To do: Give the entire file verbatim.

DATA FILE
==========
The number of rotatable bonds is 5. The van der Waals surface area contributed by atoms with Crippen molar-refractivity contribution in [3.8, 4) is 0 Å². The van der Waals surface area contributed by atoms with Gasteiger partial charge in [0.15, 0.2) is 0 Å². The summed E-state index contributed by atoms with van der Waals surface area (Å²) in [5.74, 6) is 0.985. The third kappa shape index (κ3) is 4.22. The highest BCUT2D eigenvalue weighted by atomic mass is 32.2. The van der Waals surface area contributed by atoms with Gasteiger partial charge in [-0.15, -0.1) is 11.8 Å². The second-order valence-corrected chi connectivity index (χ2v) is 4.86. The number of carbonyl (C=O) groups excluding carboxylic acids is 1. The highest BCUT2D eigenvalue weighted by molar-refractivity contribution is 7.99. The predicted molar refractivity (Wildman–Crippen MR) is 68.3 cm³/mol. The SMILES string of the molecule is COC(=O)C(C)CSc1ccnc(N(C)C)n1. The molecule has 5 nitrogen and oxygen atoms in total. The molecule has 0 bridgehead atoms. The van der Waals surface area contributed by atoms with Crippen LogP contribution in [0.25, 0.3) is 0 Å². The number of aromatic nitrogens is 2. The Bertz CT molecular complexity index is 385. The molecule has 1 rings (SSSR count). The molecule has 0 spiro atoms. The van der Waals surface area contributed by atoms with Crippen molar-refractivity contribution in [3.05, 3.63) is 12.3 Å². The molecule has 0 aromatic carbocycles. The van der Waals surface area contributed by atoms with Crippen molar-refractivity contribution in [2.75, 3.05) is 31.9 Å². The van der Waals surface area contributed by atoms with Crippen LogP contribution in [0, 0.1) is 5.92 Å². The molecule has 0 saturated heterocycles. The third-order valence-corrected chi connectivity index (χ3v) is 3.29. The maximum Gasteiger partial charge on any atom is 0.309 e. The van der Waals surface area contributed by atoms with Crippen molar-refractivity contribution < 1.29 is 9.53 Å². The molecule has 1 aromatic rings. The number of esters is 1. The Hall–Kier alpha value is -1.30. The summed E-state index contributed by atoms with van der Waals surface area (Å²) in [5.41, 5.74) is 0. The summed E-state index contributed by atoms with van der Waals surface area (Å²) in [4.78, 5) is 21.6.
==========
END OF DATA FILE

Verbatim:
The number of rotatable bonds is 5. The van der Waals surface area contributed by atoms with Crippen molar-refractivity contribution in [3.8, 4) is 0 Å². The van der Waals surface area contributed by atoms with Gasteiger partial charge in [0.15, 0.2) is 0 Å². The summed E-state index contributed by atoms with van der Waals surface area (Å²) in [5.74, 6) is 0.985. The third kappa shape index (κ3) is 4.22. The highest BCUT2D eigenvalue weighted by atomic mass is 32.2. The van der Waals surface area contributed by atoms with Gasteiger partial charge in [-0.15, -0.1) is 11.8 Å². The second-order valence-corrected chi connectivity index (χ2v) is 4.86. The number of carbonyl (C=O) groups excluding carboxylic acids is 1. The highest BCUT2D eigenvalue weighted by molar-refractivity contribution is 7.99. The predicted molar refractivity (Wildman–Crippen MR) is 68.3 cm³/mol. The SMILES string of the molecule is COC(=O)C(C)CSc1ccnc(N(C)C)n1. The molecule has 5 nitrogen and oxygen atoms in total. The molecule has 0 bridgehead atoms. The van der Waals surface area contributed by atoms with Crippen LogP contribution in [0.25, 0.3) is 0 Å². The number of aromatic nitrogens is 2. The Bertz CT molecular complexity index is 385. The molecule has 1 rings (SSSR count). The molecule has 0 spiro atoms. The van der Waals surface area contributed by atoms with Crippen molar-refractivity contribution in [3.05, 3.63) is 12.3 Å². The molecule has 0 aromatic carbocycles. The van der Waals surface area contributed by atoms with Crippen molar-refractivity contribution in [2.75, 3.05) is 31.9 Å². The van der Waals surface area contributed by atoms with Crippen LogP contribution in [0, 0.1) is 5.92 Å². The molecule has 0 saturated heterocycles. The third-order valence-corrected chi connectivity index (χ3v) is 3.29. The maximum Gasteiger partial charge on any atom is 0.309 e. The van der Waals surface area contributed by atoms with Crippen molar-refractivity contribution < 1.29 is 9.53 Å². The molecule has 1 aromatic rings. The number of esters is 1. The Hall–Kier alpha value is -1.30. The summed E-state index contributed by atoms with van der Waals surface area (Å²) in [5.41, 5.74) is 0. The summed E-state index contributed by atoms with van der Waals surface area (Å²) in [4.78, 5) is 21.6.